Question : How does one calculate Xc when the capacitance is not known ? [ 2 unknowns in the equation].
Thanks, Jack
Thanks, Jack
Sounds like homework. Is it?Question : How does one calculate Xc when the capacitance is not known ? [ 2 unknowns in the equation].
Thanks, Jack
Okay, good start. Please continue through the next steps.One method might consist of placing a resistor in series with a capacitor. Then apply an AC voltage across the two components, in series. The next productive step is to correctly visualize the mathematical arrangement of the two elements. They are in series, however, one component is mathematically real, and one component is mathematically imaginary.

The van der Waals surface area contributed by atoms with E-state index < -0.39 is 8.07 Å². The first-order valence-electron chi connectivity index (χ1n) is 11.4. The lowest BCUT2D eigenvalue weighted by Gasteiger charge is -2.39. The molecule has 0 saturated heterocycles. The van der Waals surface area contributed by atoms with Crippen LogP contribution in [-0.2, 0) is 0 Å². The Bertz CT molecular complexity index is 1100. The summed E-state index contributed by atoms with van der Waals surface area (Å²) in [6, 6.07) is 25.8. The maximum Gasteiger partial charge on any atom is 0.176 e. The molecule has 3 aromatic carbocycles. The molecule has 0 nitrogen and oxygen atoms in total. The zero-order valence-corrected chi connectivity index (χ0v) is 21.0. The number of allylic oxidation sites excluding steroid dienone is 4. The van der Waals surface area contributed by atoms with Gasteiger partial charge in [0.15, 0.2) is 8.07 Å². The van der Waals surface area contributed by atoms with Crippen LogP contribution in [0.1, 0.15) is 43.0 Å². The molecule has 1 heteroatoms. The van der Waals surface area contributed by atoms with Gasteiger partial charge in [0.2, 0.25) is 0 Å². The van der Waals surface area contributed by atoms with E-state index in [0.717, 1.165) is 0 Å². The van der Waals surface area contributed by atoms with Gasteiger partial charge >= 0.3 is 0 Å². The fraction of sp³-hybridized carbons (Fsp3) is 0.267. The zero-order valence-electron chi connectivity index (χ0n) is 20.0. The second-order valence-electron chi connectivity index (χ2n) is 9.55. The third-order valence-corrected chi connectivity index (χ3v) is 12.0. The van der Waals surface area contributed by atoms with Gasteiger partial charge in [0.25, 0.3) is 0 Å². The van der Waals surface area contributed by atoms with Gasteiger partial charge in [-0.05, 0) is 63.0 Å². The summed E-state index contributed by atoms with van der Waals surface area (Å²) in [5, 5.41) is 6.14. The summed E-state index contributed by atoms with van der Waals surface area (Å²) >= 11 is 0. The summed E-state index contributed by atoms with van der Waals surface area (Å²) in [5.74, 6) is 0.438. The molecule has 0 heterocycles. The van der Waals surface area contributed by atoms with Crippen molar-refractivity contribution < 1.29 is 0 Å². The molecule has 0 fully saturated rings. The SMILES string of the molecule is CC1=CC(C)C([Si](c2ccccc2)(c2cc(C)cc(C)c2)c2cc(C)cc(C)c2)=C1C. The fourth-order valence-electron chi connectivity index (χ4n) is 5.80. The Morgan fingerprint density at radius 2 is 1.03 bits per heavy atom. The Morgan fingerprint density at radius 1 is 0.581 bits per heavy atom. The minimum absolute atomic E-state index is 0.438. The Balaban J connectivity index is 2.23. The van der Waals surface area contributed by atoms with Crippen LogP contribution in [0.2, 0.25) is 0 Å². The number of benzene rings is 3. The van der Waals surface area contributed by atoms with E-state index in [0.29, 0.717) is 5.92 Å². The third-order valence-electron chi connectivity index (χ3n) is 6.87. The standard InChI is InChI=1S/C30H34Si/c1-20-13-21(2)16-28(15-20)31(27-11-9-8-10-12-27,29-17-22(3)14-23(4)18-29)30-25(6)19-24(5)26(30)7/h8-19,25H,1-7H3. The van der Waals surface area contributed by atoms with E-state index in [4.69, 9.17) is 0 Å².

Thank you; With your help, I'll attempt to answer my question.The capacitive reactance is going to be the voltage across the capacitor divided by the series current. The series current is the current going through the resistor ... a real quantity, easy enough to calculate ... voltage drop division by resistance.
... The capacitor voltage, call it Vc, is going to be a result determined using the Pythagorean Theorem. The hypotenuse of the triangle is the total applied voltage, Vt. One known side of the triangle is a voltage measurement across the resistor, Vr. The unknown side of the triangle is Vc.
\(V_T^2=V_C^2+V_R^2\)
... You have found Vc and Ir.
Depends on the test, but it certainly could. Also, you need to consider whether the test results would have any meaning whatsoever.Would a short-term test using AC on an electrolytic cap destroy it ?
Jack
by Jake Hertz
by Jake Hertz